dc.description.abstractAminoglycosides are potent water-soluble antibiotics, with peak concentration-dependent bactericidal activity against many pathogenic aerobic Gram-negative bacilli and Staphylococcus aureus. For systemic therapy, they must be given parenterally (intravenously or intramuscularly). In the body they remain largely extracellular, but penetration into cerebrospinal fluid and other secretions is meagre. They display trough concentration-dependent reversible nephrotoxicity and the commonly irreversible ototoxicity, which may present after treatment ceases. Gentamicin is the usual all-purpose agent of choice, tobramycin is slightly more effective against Pseudomonas aeruginosa infections, amikacin is the least susceptible to degradation by bacterial enzymes and netilmicin is probably the least toxic. Clinical and drug concentration monitoring have a role in therapy. Aminoglycosides exhibit enduring antibacterial activity (especially against Gram-negative bacilli) many hours after tissue concentrations become negligible. Appreciation of this postantibiotic effect is leading to replacement of conventional multiple daily doses by large single daily doses. The latter regimens confer at least equivalent efficacy and less risk of toxicity (particularly renal). However, single daily dosage may be unsuitable for immunocompromised patients and in those with infective-endocarditis, where-there is insufficient experience. Cotreatment with β-lactams is commonly used in order to exploit the synergism between these agents, particularly in enterococcal endocarditis and severe Gram-negative sepsis. Liposomal aminoglycosides are promising parenteral formulations. After being taken up by phagocytes they reach the liver, spleen and sites of inflammation; subsequently they are gradually released. To substantiate the applicability of these hitherto experimental formulations, findings from clinical studies are keenly awaited.en_US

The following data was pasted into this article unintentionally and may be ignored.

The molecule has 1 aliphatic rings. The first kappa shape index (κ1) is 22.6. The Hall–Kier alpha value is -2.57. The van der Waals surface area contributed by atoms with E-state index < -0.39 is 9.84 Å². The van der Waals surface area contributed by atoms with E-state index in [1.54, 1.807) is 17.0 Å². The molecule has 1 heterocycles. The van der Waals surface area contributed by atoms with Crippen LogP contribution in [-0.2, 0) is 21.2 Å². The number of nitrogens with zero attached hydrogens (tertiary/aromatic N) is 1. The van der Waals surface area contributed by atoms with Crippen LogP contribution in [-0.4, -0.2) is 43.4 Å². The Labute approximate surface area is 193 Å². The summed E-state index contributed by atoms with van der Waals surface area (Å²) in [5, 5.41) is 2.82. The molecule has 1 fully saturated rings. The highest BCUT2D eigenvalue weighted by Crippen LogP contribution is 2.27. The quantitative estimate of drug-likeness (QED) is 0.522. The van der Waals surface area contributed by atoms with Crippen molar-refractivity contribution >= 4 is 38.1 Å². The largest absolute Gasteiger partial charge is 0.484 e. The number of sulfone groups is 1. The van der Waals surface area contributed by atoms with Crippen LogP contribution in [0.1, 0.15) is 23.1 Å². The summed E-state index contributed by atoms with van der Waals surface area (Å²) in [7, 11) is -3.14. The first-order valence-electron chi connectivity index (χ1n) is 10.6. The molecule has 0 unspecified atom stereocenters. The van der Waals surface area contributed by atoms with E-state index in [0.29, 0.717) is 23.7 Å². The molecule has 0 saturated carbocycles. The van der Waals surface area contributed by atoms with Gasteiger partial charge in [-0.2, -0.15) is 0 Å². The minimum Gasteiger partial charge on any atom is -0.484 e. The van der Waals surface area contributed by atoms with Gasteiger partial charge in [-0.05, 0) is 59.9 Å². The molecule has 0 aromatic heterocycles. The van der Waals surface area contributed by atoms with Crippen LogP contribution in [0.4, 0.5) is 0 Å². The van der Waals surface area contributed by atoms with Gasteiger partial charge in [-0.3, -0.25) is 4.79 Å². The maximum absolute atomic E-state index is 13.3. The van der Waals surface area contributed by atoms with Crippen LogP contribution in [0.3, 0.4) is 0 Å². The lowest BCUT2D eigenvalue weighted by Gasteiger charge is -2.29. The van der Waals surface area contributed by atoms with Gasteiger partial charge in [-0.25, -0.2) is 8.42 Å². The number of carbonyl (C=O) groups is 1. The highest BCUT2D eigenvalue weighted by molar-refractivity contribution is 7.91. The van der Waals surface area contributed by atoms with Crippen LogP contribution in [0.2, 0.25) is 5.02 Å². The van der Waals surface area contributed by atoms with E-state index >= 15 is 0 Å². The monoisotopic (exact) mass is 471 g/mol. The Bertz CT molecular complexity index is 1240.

dc.languageengen_US
dc.publisherAdis International Ltd. The Journal's web site is located at http://drugs.adisonline.com/en_US
dc.relation.ispartofDrugsen_US
dc.subject.meshAminoglycosidesen_US
dc.subject.meshAnimalsen_US
dc.subject.meshAnti-Bacterial Agents - Administration & Dosage - Adverse Effects - Pharmacokineticsen_US
dc.subject.meshBacterial Infections - Drug Therapyen_US
dc.subject.meshDrug Administration Scheduleen_US
dc.subject.meshDrug Carriersen_US
dc.subject.meshDrug Synergismen_US
dc.subject.meshHumansen_US
dc.subject.meshInjections, Intramuscularen_US
dc.subject.meshInjections, Intravenousen_US
dc.subject.meshLiposomesen_US
dc.subject.meshRandomized Controlled Trials As Topicen_US
dc.titleParenteral aminoglycoside therapy: Selection, administration and monitoringen_US
dc.typeArticleen_US
dc.identifier.emailYuen, KY:kyyuen@hkucc.hku.hken_US
dc.identifier.authorityYuen, KY=rp00366en_US
dc.description.naturelink_to_subscribed_fulltexten_US
dc.identifier.pmid7521830en_US
dc.identifier.scopuseid_2-s2.0-0028214052en_US
dc.identifier.volume47en_US
dc.identifier.issue6en_US
dc.identifier.spage902en_US
dc.identifier.epage913en_US
dc.identifier.isiWOS:A1994NP08400004-
dc.publisher.placeNew Zealanden_US
dc.identifier.scopusauthoridKumana, CR=7005112381en_US
dc.identifier.scopusauthoridYuen, KY=36078079100en_US